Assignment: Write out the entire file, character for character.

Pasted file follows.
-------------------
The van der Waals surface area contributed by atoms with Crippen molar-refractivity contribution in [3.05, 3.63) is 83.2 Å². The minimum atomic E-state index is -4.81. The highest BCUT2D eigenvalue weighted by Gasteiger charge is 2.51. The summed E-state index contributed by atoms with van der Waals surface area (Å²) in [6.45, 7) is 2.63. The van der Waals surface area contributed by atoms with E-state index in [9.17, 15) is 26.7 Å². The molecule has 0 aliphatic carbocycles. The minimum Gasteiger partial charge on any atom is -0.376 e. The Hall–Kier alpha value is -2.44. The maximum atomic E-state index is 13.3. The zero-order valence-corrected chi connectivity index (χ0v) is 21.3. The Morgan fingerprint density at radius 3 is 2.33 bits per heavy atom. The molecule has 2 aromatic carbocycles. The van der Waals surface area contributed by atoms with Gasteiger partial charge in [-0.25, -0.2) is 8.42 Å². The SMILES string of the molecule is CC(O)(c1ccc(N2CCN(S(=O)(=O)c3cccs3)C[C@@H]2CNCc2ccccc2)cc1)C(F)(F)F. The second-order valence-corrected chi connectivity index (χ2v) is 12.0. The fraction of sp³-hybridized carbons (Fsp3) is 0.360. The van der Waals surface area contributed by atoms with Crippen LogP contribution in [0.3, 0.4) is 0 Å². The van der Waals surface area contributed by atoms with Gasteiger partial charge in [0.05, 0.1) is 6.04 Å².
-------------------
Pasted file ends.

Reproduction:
The van der Waals surface area contributed by atoms with Crippen molar-refractivity contribution in [3.05, 3.63) is 83.2 Å². The minimum atomic E-state index is -4.81. The highest BCUT2D eigenvalue weighted by Gasteiger charge is 2.51. The summed E-state index contributed by atoms with van der Waals surface area (Å²) in [6.45, 7) is 2.63. The van der Waals surface area contributed by atoms with E-state index in [9.17, 15) is 26.7 Å². The molecule has 0 aliphatic carbocycles. The minimum Gasteiger partial charge on any atom is -0.376 e. The Hall–Kier alpha value is -2.44. The maximum atomic E-state index is 13.3. The zero-order valence-corrected chi connectivity index (χ0v) is 21.3. The Morgan fingerprint density at radius 3 is 2.33 bits per heavy atom. The molecule has 2 aromatic carbocycles. The van der Waals surface area contributed by atoms with Gasteiger partial charge in [-0.25, -0.2) is 8.42 Å². The SMILES string of the molecule is CC(O)(c1ccc(N2CCN(S(=O)(=O)c3cccs3)C[C@@H]2CNCc2ccccc2)cc1)C(F)(F)F. The second-order valence-corrected chi connectivity index (χ2v) is 12.0. The fraction of sp³-hybridized carbons (Fsp3) is 0.360. The van der Waals surface area contributed by atoms with Crippen LogP contribution in [0.3, 0.4) is 0 Å². The van der Waals surface area contributed by atoms with Gasteiger partial charge in [0.05, 0.1) is 6.04 Å².